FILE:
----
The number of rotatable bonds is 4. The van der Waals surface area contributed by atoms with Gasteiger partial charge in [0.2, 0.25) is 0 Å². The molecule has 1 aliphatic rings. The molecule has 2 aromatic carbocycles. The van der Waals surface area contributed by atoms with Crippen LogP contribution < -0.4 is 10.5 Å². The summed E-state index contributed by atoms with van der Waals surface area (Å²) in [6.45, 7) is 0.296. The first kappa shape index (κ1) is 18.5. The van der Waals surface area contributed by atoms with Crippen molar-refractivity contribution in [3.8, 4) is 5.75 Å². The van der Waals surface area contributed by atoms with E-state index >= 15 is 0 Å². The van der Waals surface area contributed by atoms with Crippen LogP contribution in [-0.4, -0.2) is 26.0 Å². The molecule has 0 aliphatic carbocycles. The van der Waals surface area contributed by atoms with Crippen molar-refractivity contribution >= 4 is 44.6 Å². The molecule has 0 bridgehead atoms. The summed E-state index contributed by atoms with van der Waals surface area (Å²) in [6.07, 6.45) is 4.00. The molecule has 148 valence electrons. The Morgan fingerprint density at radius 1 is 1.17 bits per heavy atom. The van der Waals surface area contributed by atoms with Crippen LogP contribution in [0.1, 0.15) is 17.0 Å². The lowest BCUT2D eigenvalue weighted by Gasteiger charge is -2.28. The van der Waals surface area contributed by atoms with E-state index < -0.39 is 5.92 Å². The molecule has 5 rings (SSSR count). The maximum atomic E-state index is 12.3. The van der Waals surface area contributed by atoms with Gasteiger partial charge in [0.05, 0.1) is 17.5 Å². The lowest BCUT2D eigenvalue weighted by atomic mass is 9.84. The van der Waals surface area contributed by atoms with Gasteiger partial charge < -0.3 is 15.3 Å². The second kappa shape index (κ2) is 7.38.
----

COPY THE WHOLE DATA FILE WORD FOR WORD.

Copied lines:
The number of rotatable bonds is 4. The van der Waals surface area contributed by atoms with Gasteiger partial charge in [0.2, 0.25) is 0 Å². The molecule has 1 aliphatic rings. The molecule has 2 aromatic carbocycles. The van der Waals surface area contributed by atoms with Crippen LogP contribution < -0.4 is 10.5 Å². The summed E-state index contributed by atoms with van der Waals surface area (Å²) in [6.45, 7) is 0.296. The first kappa shape index (κ1) is 18.5. The van der Waals surface area contributed by atoms with Crippen molar-refractivity contribution in [3.8, 4) is 5.75 Å². The van der Waals surface area contributed by atoms with E-state index >= 15 is 0 Å². The van der Waals surface area contributed by atoms with Crippen LogP contribution in [-0.4, -0.2) is 26.0 Å². The molecule has 0 aliphatic carbocycles. The van der Waals surface area contributed by atoms with Crippen molar-refractivity contribution >= 4 is 44.6 Å². The molecule has 0 bridgehead atoms. The summed E-state index contributed by atoms with van der Waals surface area (Å²) in [6.07, 6.45) is 4.00. The molecule has 148 valence electrons. The Morgan fingerprint density at radius 1 is 1.17 bits per heavy atom. The van der Waals surface area contributed by atoms with Crippen LogP contribution in [0.1, 0.15) is 17.0 Å². The lowest BCUT2D eigenvalue weighted by Gasteiger charge is -2.28. The van der Waals surface area contributed by atoms with E-state index < -0.39 is 5.92 Å². The molecule has 5 rings (SSSR count). The maximum atomic E-state index is 12.3. The van der Waals surface area contributed by atoms with Gasteiger partial charge in [0.05, 0.1) is 17.5 Å². The lowest BCUT2D eigenvalue weighted by atomic mass is 9.84. The van der Waals surface area contributed by atoms with Gasteiger partial charge < -0.3 is 15.3 Å². The second kappa shape index (κ2) is 7.38.